Alfred Rosenberg in Berlin

Alfred Rosenberg in Berlin

She has acquired leads from the Holocaust Art Restitution Project (HARP) in Washington, D.C. which she is currently following up on. According to HARP, information might be obtained from the Foreign Affairs Ministry in Paris, where family losses are recorded, and the Archives Nationales, which houses materials in the General Commissariat records.

She will also be tracing records from the Einsatzstab Reichsleiter Rosenberg, or ERR, the Nazi agency tasked with the confiscation of art from “undesirables.” The records are voluminous, with hundreds of thousands of displaced artworks listed from myriad countries.

Of note, the diary of Alfred Rosenberg, the leader of the ERR, has recently been uncovered. Could he have alluded to particular art pieces in these pages? Kennedy hopes to confirm this when the diary reaches its eventual destination at the United States Holocaust Memorial Museum in Washington, D.C..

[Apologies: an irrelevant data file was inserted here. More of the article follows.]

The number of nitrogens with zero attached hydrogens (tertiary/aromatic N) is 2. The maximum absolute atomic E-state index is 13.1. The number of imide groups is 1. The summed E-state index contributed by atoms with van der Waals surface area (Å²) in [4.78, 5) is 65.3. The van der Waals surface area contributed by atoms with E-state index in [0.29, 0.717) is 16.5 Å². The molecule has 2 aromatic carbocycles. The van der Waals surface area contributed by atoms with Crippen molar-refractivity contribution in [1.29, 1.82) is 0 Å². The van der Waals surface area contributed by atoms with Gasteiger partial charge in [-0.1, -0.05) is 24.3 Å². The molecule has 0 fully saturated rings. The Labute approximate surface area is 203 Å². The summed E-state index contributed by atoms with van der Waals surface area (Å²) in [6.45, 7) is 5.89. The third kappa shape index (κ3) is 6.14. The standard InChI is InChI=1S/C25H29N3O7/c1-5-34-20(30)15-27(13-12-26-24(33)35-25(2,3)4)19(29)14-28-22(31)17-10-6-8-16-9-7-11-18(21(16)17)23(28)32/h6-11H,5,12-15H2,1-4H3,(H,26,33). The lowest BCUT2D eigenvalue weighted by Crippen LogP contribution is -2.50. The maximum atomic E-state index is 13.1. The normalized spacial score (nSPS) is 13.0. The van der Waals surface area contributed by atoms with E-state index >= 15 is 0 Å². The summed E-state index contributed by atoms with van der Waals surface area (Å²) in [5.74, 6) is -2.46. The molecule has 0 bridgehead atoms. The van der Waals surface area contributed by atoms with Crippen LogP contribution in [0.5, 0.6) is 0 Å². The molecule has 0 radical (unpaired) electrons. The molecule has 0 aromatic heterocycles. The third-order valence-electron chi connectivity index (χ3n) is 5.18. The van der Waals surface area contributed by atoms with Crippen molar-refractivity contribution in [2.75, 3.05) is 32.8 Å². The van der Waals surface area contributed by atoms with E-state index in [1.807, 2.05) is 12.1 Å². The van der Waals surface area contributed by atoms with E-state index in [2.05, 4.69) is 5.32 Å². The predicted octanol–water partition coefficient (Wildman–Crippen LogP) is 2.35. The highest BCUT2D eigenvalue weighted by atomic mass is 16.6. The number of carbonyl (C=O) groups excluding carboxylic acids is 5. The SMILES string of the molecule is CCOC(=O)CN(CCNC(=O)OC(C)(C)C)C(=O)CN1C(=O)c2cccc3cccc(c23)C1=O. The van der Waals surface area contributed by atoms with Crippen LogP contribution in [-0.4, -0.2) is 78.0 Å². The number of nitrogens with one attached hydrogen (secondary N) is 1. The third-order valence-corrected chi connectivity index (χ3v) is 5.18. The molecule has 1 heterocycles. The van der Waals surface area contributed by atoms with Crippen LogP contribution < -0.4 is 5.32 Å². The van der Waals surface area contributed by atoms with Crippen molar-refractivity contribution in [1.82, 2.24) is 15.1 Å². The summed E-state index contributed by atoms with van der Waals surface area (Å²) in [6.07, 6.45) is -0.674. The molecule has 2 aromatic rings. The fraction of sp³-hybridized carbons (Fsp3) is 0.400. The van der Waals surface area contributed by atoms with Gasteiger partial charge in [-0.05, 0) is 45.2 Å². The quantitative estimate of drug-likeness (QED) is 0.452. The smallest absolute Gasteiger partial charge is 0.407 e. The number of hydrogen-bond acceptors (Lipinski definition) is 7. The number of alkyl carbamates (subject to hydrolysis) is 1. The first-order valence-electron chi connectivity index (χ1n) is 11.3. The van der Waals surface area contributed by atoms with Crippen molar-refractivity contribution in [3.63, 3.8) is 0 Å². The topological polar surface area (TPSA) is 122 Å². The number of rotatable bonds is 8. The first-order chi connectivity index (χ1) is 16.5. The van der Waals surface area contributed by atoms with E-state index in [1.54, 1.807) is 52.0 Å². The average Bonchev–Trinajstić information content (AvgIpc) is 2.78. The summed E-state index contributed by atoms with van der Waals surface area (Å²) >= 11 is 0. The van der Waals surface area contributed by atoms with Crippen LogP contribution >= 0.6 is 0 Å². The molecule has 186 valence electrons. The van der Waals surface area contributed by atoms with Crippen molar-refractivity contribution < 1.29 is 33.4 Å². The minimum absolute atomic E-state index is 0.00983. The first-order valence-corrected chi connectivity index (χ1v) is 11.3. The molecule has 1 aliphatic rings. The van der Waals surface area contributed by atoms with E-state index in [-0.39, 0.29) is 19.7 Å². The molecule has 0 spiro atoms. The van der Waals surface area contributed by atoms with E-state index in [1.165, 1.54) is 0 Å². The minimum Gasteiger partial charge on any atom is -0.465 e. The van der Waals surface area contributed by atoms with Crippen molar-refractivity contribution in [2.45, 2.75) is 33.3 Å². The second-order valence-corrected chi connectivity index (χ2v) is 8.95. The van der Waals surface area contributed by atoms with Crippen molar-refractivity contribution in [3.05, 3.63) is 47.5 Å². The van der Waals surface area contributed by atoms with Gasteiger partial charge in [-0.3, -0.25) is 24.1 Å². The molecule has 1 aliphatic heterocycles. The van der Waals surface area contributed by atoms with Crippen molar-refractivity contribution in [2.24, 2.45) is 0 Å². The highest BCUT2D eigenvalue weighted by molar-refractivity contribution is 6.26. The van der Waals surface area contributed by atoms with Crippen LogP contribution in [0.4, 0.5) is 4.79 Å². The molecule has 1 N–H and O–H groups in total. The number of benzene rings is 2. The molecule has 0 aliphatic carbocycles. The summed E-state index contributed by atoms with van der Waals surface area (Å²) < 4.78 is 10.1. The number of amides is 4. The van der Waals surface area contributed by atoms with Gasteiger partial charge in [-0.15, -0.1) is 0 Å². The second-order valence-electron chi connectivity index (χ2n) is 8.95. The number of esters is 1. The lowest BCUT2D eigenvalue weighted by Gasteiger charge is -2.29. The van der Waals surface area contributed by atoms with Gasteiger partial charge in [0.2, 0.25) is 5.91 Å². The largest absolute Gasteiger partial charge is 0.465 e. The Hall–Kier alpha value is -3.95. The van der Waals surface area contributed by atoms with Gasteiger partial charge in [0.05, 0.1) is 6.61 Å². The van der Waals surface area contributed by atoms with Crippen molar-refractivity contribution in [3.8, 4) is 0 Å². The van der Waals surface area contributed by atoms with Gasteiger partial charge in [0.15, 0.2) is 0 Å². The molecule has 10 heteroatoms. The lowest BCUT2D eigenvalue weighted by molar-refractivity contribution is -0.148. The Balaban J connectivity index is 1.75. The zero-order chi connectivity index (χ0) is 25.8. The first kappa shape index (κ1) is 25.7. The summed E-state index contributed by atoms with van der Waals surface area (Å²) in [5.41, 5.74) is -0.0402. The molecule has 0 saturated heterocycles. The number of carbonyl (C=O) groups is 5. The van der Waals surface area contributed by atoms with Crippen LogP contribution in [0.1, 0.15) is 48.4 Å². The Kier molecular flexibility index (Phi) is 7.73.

Other avenues of investigation are underway and as new information unfolds, Kennedy will make it public. If and when the work is found, it will be returned it to its rightful owners and, after 70 years, be made visible to the world..

 

 

 Progress Notes:

Through contact with Dr. Jonathan Petropoulos, John V. Croul Professor of European History, Claremont McKenna College, Kennedy will be following up on new leads. First, the Federal Archives (Bundesarchiv) in Koblenz, Germany, where the Bernheim name appears on their collection lists. Second, an art dealer by the name of Walter Feilchenfeldt in Switzerland, who has expertise in authenticating Van Goghs and has extensive knowledge of looted art. And third, Nancy Yeide’s (Smithsonian National Gallery of Art) catalogue raisonne on Hermann Goering’s art collection.

Progress Update September, 2013:

Lynne Kennedy Interviews and Other News

SDUT_Interview
San Diego Union Tribune – On September 6, an article appeared on Kennedy’s hunt for the Van Gogh. Written by columnist Pete Rowe, it actually turned up on the front page, above the fold, with an attractive headline and artwork. Here is a link to the article.

KPBS – Lynne Kennedy had the honor to interview on KPBS Midday Edition with Maureen Cavanaugh on September 4 about her hunt for the missing Van Gogh. Here is a link to the interview.